Not really an ode – I’m not the one to turn to for lyric poetry. Nonetheless, I think Luxembourg might be one of my favorite spots in Paris so far. After class, my original plan was to lounge in the park before exploring the crypts of the Pantheon. However, since it’s fall and I’m in Paris, it started to rain as soon as I stepped outside. Water was already dripping down the stairs of the metro station and onto my head by the time I found my umbrella. Instead of heading towards the park, I walked in a circle through some puddles before I finally found the Pantheon, which was a logical destination because it had a roof, or to be more exact, a huge dome.
As you probably figured out, the Pantheon does not refer to the ancient Roman ruins currently residing comfortably in Italy (although architecturally speaking, it did borrow many elements from its façade). The Pantheon in Paris is an odd mixture of things. Originally, it was built as a basilica honoring Saint Genevieve, the patron saint of Paris. When King Louis XV later recovered from a seroius illness, he decided to commission the building as a thanks for his good health. His renovation work on the old Abbey of St. Genevieve produced the striking structure that we have today. Eventually, the church became a favorite haunt of various intellectuals, including Léon Foucault, who set up his famous pendulum in the Pantheon’s walls. Today, tourists visit to marvel at the neoclassical designs and to see the famous crypts, which are full of celebrities, such as Marie Curie and Victor Hugo.
Being a fan of pretty architecture, dead people’s tombs, and dry places, I walked inside, presented my student ID, and was promptly asked for my passport or visa. I’ve been getting into museums for free because of my ID. Most institutions require those seeking free access to be a resident of the European Union, and most institutions accept a student ID as proof of residency. Except…you guessed it! The Pantheon. The reduced rate was €5.50, which was reasonable enough, I suppose.
The interior of the Panthéon is stunning. Polished marble columns shoot upwards towards intricately carved moldings. Sculptures of heroic looking figures decorate the corners of the bright expanse. All around the walls are paintings of St. Genevieve and her major life events. After you’ve spent enough time looking up at the domed ceiling, you can then stand transfixed with a live demonstration of Foucault’s Pendulum. I had the chance to witness a museum attendent adjust the pendulum and keep it swinging. The sphere was graceful. It was soothing to watch it move back and forth.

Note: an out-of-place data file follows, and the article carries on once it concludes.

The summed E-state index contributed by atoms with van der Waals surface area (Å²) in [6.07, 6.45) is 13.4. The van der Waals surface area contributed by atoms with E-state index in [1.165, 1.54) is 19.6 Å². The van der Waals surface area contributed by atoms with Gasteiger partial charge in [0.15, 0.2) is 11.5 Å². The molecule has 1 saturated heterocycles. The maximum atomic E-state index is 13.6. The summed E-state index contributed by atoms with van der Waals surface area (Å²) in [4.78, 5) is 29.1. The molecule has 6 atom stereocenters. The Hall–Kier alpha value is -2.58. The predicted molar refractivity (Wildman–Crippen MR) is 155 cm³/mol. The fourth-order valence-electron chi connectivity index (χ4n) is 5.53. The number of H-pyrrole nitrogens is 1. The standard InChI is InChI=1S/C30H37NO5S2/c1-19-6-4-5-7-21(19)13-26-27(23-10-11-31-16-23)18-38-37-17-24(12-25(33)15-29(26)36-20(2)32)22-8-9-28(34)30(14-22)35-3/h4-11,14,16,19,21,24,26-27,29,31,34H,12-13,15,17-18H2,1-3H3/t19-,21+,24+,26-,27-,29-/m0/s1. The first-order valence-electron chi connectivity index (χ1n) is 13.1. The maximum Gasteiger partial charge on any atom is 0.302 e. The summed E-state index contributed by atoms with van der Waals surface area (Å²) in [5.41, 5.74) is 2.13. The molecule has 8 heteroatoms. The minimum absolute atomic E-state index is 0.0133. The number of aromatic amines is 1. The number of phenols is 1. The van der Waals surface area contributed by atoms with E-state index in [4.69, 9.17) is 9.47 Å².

After I had had enough of physics and the earth’s rotation, I made my way downstairs to the crypts to check out some of the tombs. The crypts are well-lit. While not exactly spooky, there still seems to be something a little creepy about taking pictures of coffins and mausoleums. Some personalities, like Voltaire and Jean-Jacque Rosseau, had their own little spaces. Victor Hugo shared a space with Alexander Dumas and Emlie Zola. Marie and Pierre Curie were interred nearby as well. Wreathes of flowers wound with red, white, and blue ribbon had been placed on the stone coffins. (I wonder if they’re remains are radioactive. Probably not, but the Internet tells me that some of her notebooks are still too radioactive to handle. Who knows?)
All the crypt wandering took about forty-five minutes, but when I wandered back upstairs, the sky still looked gray, so I took out my reading and made myself comfortable on a bench. I watched a tour guide explaining the mechanics behind the pendulum. In the hour it took for me to finish my book, tourists of all kinds of nationalities had sat next to me. An American couple pored over a map deciding how to use their metro tickets most effectively. A Turkish couple sat in silence. A Russian woman and her friend talked excitedly about something. A grandfather and his grandson, speaking what sounded like Dutch, talked about the museum’s merits (or so I assumed) while later on, a German family gathered to take a break before heading to a cafe for a coffee and a snack. It was interesting to encounter so many people from so many different nationalities all in one place.
I would have been content to go home right then and there, but lo and behold, when I walked outside, the sky was a marvelous blue! There was sunshine! It was even a little warmer! Without a second thought, I made a beeline towards the Luxembourg Gardens. The Tuileries Gardens were lovely, but the Luxembourg ones were even grander. I took a seat next to the fountain with the Senate Building to my right. Bright yellow and orange flowers bloomed in neat rows and squares. The grass was a brilliant green, but all around, the trees had already begun losing their rust-colored leaves, a strange cross between spring and autumn. Like most of Paris’s parks, the scenery was picturesque, but what made Luxembourg so fantastic was the people watching. There were a couple of tourists posing for pictures near the statues. Parisians lounged on the green metal chairs, smoking cigarettes and gossiping. A group of small schoolchildren launched a toy sailboat across the fountain where it drifted loftily with a few ducks. The children ran to the other side to watch its progress while their parents jogged after them.
Eventually, I had to go home, but I could have sat there for another hour, enjoying the beautiful blue sky and watching passerby going about their daily routines. Now that the weather has grown colder, opportunities to sit outside will be harder to come by, but I now understand why so many people in Paris enjoy an expresso sitting outside. It’s a great way to really see what’s around you.